“The souls of those who had been beheaded because of their testimony of Jesus and because of the word of God” of Revelation 20:4 are obviously the same with “the souls of those who had been slain for the word of God and for the testimony which they held” of Revelation 6:9 plus the martyrs that had died in between. These are not “souls floating around” but persons, the martyrs that were slaughtered for their testimony of Jesus and because of the Word of God. What do we read for them in Revelation 20:4-5? We read that “they came to life and reigned with Christ for a thousand years.” “They came to life” obviously means that were not living before! Otherwise they wouldn’t come to life! They would already be living! Verse 5 makes it also clear “the rest of the dead did not come to life…” In other words before Revelation 20:4: none of them was living. After Revelation 20:4, those who were beheaded because of the word of God , from dead became alive. How? By the only way a dead can become alive: by resurrection! We read it in the above passage: “This is the first resurrection”! All the others continued to be dead (“they did not come to life” says the Word of God).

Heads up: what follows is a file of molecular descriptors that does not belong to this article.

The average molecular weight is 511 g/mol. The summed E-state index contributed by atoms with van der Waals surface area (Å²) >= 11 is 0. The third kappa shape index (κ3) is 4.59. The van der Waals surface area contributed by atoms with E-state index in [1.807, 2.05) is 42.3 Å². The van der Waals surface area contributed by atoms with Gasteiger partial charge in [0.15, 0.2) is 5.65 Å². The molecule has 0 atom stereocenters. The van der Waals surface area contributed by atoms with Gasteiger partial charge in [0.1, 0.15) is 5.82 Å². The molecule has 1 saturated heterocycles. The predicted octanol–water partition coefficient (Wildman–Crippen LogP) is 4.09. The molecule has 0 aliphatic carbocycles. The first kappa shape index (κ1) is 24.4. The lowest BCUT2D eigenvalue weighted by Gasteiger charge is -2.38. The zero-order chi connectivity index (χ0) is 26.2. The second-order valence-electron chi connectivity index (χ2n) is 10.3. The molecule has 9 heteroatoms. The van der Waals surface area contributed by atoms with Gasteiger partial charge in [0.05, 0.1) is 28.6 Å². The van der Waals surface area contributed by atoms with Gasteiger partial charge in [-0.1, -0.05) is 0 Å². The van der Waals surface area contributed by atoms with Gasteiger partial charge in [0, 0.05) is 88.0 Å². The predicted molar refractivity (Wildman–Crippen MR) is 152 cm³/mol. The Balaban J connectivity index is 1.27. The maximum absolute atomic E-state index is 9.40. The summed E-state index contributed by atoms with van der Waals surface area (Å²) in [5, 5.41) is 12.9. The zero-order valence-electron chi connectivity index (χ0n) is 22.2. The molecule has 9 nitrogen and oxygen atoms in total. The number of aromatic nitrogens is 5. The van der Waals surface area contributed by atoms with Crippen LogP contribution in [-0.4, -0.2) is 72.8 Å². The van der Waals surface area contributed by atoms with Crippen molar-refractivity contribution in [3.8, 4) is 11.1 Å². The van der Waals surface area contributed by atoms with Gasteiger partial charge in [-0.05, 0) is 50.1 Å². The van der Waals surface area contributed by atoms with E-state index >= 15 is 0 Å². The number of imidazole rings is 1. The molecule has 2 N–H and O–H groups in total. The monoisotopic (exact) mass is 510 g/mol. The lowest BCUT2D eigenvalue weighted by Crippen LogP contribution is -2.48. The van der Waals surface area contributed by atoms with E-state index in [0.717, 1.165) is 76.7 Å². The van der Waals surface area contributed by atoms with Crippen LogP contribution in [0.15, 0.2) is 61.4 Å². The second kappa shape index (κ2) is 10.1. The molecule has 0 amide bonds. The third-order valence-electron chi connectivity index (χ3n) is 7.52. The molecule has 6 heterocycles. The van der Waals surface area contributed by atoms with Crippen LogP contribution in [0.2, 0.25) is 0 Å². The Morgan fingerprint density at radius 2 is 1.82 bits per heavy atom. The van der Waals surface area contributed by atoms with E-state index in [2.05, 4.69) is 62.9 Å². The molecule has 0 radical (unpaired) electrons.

Having seen the above, we can go back to Revelation 6:9-11. What did John saw there? Those who were slain for the Word of God and their testimony. They were speaking and asking God to avenge their blood. Were these dead people, alive - though they had not been resurrected - and were they literally speaking ? No. What John saw was a vision. As we say in the article aboutthe transfiguration of Christ: “The fact that something or somebody is shown in a vision does not require its physical presence in the vision. It is a picture that God gives to communicate a message to the one to whom He shows the vision.” The reader is referred to this article for a detailed examination of the word vision in the Bible. We also saw that Revelation 20 make it crystal clear: these dead are not alive now. They will be made alive in the future, with a resurrection, and will reign with Christ 1000 years. It also makes clear – referring to the dead that had not yet been resurrected - that “the rest of the dead did not come to life”, which means that they remained dead. And dead means dead - no living with Christ, no lake of fire yet. This all comes later, in verses 11 to 15 of Revelation 20.